In March, printed death threats allegedly circulated by the paramilitary organization Autodefensas Gaitanistas targeted activists involved in the land recuperation efforts. Smurfit Kappa denied any connection to these threats, but the occupations and fear of retaliation continue.
Alberth Ochoa, a spokesperson for the campesino rights organization Coordinador Nacional Agrícola (National Agricultural Coordinator), says that Smurfit Kappa’s business model follows a familiar pattern. “Colombian governments have promoted policies that pursue the enrichment of the few or that make the entry of extractive multinationals easier, i.e., mining companies, multinational oil companies, and those related to timber and other products that are not native to this country and that have deepened the rural conflicts that exist in the country."
El Precio de Bala
The economic model Ochoa describes—extractivism—is a process by which economic resources are extracted from peripheral regions and countries, usually in the Global South, in order to maintain the consumption habits of wealthy countries and bolster the profits of multinational corporations. Approximately 40 percent of Colombian territory has been conceded to multinationals for extractive projects. Mining is the archetypal “extractive” activity, but industrial monoculture agroforestry—which organizations such as the World Rainforest Movement are quick to distinguish from “forests”—are an example of the very same processes. In The Extractive Zone, Macarena Gómez-Barris directly links pine and eucalyptus monocultures like those planted by Smurfit Kappa with extractivism and a form of colonialism that displaces native plants, ecosystems, and communities in favor of non-native trees for foreign consumption.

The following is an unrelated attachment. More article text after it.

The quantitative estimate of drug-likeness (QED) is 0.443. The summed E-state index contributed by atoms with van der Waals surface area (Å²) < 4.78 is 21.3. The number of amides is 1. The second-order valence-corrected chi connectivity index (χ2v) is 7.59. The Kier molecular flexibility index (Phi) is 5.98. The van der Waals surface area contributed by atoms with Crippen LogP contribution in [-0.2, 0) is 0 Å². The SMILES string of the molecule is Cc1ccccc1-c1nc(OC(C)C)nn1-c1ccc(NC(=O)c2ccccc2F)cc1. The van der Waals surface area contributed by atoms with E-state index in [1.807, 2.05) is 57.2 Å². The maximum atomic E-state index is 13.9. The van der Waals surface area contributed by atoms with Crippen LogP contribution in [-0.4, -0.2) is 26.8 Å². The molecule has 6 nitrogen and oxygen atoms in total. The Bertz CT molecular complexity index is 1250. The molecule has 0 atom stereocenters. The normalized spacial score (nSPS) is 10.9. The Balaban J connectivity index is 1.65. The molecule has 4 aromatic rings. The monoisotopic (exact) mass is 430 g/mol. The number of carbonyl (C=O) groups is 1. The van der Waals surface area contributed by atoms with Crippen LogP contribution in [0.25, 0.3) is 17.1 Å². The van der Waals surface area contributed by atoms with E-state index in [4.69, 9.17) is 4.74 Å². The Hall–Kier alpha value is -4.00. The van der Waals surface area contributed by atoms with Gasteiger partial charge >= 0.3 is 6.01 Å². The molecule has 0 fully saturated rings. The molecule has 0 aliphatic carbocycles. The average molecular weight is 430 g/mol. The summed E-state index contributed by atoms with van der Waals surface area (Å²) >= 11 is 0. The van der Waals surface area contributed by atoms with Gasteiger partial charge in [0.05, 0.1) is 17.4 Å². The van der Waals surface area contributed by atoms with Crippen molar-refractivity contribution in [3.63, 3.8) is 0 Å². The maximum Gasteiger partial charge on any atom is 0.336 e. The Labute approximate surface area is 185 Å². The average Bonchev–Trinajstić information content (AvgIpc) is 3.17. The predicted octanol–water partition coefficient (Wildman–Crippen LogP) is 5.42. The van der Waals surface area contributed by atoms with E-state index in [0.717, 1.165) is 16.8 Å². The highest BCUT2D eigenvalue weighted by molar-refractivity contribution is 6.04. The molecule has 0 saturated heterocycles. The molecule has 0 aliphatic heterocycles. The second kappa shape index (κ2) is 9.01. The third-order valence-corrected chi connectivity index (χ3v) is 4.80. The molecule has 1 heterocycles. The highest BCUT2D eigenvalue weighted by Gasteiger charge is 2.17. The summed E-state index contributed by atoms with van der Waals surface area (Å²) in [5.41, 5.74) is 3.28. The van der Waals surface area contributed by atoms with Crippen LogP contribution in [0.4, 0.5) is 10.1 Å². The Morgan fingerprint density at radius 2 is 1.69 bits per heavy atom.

The centrality of extractivism to the Colombian economy is also tied to the country’s violent history. Colombian sociologists Eloísa Berman-Arévalo and Diana Ojeda have demonstrated how paramilitaries used massacres, sexual violence, torture, and forced displacement to expand palm oil plantations and other extractive industries during the country’s 52-year armed conflict. Even after the Peace Accords were signed between the government and the Revolutionary Armed Forces of Colombia (FARC) in 2016, the link between paramilitary violence and an expanding extractive frontier remains far from over. Instead, “the presence of small, supposedly demobilized paramilitary groups protecting the interests of agro-industrial economies goes hand-in-hand with the entrenchment of an agro-capitalist order.”
Colombian journalist América Niño points out that, although there is no significant record of the company using paramilitaries to seize land, “it has benefited from the armed conflict because the land is devalued by the presence of armed groups,” which often leads to families abandoning or selling their land—a phenomenon known as precio de bala, the bullet price.